Coming into 2013, we have just endured 6 months of considerably slowed residential market activity, particularly in Vancouver and immediate suburbs. Although this slowdown was not doubt influenced by tightened mortgage requirements, other factors have also contributed such as price levels and a general uncertainty in the local economy. In no way am I predicting an economic collapse but people are certainly becoming more guarded as of late, which I think is healthy. Real estate developers are aware of the reduced volume and have already altered their course as a result. This will help quell any oversupply and we should be contented that they are intuitive as they are.
BC will be facing an election this year which, at this point, certainly appears to be in favour of an NDP government. Most of you will remember our economy and real estate market making a specific come back in 2001, which just also happened to be the end of the NDP’s previous 8 year tenure here. We may very well be entering a period similar to that which occurred from 1993-2001, one that is generally flat and unexciting. This is not only due to a potential upcoming socialist government that has already vowed to increase corporate taxes (which will certainly have a negative effect on business success, which of course results in less employment), but also the federally tightened lending protocols and general world uncertainty in the economy. If we see rising interest rates enter the picture, which is not likely till at least 2014, then we have ourselves significant downward pressures.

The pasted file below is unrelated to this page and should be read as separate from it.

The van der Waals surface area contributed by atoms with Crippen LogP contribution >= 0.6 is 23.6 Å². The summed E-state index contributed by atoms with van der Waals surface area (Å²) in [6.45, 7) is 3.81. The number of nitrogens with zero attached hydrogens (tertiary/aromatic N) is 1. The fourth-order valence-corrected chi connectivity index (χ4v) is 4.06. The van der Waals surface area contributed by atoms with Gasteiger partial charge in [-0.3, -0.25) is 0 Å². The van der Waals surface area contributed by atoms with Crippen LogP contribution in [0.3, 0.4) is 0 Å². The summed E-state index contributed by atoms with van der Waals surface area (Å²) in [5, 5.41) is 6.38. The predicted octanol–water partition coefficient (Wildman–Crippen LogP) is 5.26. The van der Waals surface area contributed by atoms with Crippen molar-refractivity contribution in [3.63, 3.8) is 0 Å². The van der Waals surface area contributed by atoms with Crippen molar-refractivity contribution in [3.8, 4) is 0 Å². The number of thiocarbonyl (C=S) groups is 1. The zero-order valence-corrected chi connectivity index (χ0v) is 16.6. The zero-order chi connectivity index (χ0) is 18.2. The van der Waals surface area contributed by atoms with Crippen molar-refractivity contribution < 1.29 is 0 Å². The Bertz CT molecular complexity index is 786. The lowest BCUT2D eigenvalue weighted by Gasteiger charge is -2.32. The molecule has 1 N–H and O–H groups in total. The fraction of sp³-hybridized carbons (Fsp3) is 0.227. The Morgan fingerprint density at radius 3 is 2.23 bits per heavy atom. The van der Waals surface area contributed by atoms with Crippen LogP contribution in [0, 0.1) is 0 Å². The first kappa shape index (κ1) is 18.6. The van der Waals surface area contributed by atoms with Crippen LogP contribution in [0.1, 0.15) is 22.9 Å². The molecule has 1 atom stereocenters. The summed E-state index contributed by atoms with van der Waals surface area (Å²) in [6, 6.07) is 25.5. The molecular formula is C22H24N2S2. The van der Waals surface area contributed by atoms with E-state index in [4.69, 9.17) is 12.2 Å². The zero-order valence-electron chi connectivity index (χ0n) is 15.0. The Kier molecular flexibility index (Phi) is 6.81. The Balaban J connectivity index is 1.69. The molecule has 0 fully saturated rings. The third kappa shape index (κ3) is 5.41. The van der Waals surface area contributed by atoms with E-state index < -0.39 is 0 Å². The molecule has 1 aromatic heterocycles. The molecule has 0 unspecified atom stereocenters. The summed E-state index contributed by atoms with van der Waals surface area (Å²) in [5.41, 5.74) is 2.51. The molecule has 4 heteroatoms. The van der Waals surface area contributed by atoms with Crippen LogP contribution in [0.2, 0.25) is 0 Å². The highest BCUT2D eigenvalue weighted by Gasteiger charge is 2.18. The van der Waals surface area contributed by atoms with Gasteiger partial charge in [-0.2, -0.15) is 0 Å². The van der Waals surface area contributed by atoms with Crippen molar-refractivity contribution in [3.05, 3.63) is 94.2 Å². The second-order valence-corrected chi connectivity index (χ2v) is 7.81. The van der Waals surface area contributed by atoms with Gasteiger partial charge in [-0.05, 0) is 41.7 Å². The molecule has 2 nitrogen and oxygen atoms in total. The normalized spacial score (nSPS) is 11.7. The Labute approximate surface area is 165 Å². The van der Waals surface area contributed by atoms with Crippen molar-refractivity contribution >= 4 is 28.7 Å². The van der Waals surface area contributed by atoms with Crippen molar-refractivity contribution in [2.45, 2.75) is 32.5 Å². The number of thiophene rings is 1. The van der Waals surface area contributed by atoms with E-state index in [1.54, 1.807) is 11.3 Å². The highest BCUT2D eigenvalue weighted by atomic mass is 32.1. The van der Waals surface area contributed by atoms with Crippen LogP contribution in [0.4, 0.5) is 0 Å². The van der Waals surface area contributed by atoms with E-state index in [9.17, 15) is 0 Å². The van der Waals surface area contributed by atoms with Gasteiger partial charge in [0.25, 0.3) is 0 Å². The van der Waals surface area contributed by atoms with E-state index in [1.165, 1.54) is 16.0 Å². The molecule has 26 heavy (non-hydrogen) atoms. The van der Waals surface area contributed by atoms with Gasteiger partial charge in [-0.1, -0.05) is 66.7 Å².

In light of these factors, I do not see any more serious drop in property values on the horizon, although may veru will be a slow, mild correction. Prospective buyers are now forced to have saved a significant downpayment, which is good practice in general and, even more so, today. In addition, there is less or no pressure to overpay for properties and bypass proper diligence. Purchases can be made prudently and, as a result of the 10% +/- price correction we saw in late 2012, more affordably. It is still a good climate to buy due to the low interest rates and overall buyer control, if the right deal is in front of you.
Property owners, commercial or residential, should be ensuring their expenses are low as possible and that their investment properties are cash flowing. The viable option of a quick sale and cashing out will be less likely in the coming years, particularly at a guaranteed price level . All should be making sure that their finances are in good order and without having to rely on further loans, which are becoming increasingly difficult to achieve, comparative to the past.
Overall, this will help our economy become more secure and less exposed to wild fluctuations as it has in the United States. This is a positive change as it will allow Canadian real estate to continue to be a safe investment for those around the world which will, in turn, keep the demand steady. In the short term, we should see a brisk spring market coming, largely due to some pent up demand from late 2012.